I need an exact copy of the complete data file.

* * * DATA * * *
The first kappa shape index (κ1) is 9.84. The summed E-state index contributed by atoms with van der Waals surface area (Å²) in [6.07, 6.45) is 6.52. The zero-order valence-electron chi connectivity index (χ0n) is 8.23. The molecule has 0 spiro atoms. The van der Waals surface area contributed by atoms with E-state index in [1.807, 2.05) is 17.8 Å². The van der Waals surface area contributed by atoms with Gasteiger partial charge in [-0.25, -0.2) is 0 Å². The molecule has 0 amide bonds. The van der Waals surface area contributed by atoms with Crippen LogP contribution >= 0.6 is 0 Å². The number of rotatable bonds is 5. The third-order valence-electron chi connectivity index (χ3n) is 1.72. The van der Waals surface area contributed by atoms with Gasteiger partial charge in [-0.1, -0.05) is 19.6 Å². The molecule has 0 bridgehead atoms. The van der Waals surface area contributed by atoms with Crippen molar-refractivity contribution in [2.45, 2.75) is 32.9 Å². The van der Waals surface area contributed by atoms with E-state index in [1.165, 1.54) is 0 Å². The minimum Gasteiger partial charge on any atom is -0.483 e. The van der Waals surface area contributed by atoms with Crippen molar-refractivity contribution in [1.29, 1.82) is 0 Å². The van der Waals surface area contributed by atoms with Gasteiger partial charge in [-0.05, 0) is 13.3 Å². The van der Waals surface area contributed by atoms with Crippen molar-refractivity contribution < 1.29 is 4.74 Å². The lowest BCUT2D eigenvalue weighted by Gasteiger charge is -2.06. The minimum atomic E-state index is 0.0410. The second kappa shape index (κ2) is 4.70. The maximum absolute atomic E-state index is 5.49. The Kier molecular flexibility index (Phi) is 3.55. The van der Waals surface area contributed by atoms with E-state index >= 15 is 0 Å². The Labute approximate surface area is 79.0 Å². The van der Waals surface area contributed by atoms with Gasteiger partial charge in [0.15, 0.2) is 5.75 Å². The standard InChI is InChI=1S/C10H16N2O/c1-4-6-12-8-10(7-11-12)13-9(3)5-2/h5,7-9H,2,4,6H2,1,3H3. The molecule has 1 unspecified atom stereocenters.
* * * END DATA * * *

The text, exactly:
The first kappa shape index (κ1) is 9.84. The summed E-state index contributed by atoms with van der Waals surface area (Å²) in [6.07, 6.45) is 6.52. The zero-order valence-electron chi connectivity index (χ0n) is 8.23. The molecule has 0 spiro atoms. The van der Waals surface area contributed by atoms with E-state index in [1.807, 2.05) is 17.8 Å². The van der Waals surface area contributed by atoms with Gasteiger partial charge in [-0.25, -0.2) is 0 Å². The molecule has 0 amide bonds. The van der Waals surface area contributed by atoms with Crippen LogP contribution >= 0.6 is 0 Å². The number of rotatable bonds is 5. The third-order valence-electron chi connectivity index (χ3n) is 1.72. The van der Waals surface area contributed by atoms with Gasteiger partial charge in [-0.1, -0.05) is 19.6 Å². The molecule has 0 bridgehead atoms. The van der Waals surface area contributed by atoms with Crippen molar-refractivity contribution in [2.45, 2.75) is 32.9 Å². The van der Waals surface area contributed by atoms with E-state index in [1.165, 1.54) is 0 Å². The minimum Gasteiger partial charge on any atom is -0.483 e. The van der Waals surface area contributed by atoms with Crippen molar-refractivity contribution in [1.29, 1.82) is 0 Å². The van der Waals surface area contributed by atoms with Gasteiger partial charge in [-0.05, 0) is 13.3 Å². The van der Waals surface area contributed by atoms with Crippen molar-refractivity contribution < 1.29 is 4.74 Å². The lowest BCUT2D eigenvalue weighted by Gasteiger charge is -2.06. The minimum atomic E-state index is 0.0410. The second kappa shape index (κ2) is 4.70. The maximum absolute atomic E-state index is 5.49. The Kier molecular flexibility index (Phi) is 3.55. The van der Waals surface area contributed by atoms with E-state index >= 15 is 0 Å². The Labute approximate surface area is 79.0 Å². The van der Waals surface area contributed by atoms with Gasteiger partial charge in [0.15, 0.2) is 5.75 Å². The standard InChI is InChI=1S/C10H16N2O/c1-4-6-12-8-10(7-11-12)13-9(3)5-2/h5,7-9H,2,4,6H2,1,3H3. The molecule has 1 unspecified atom stereocenters.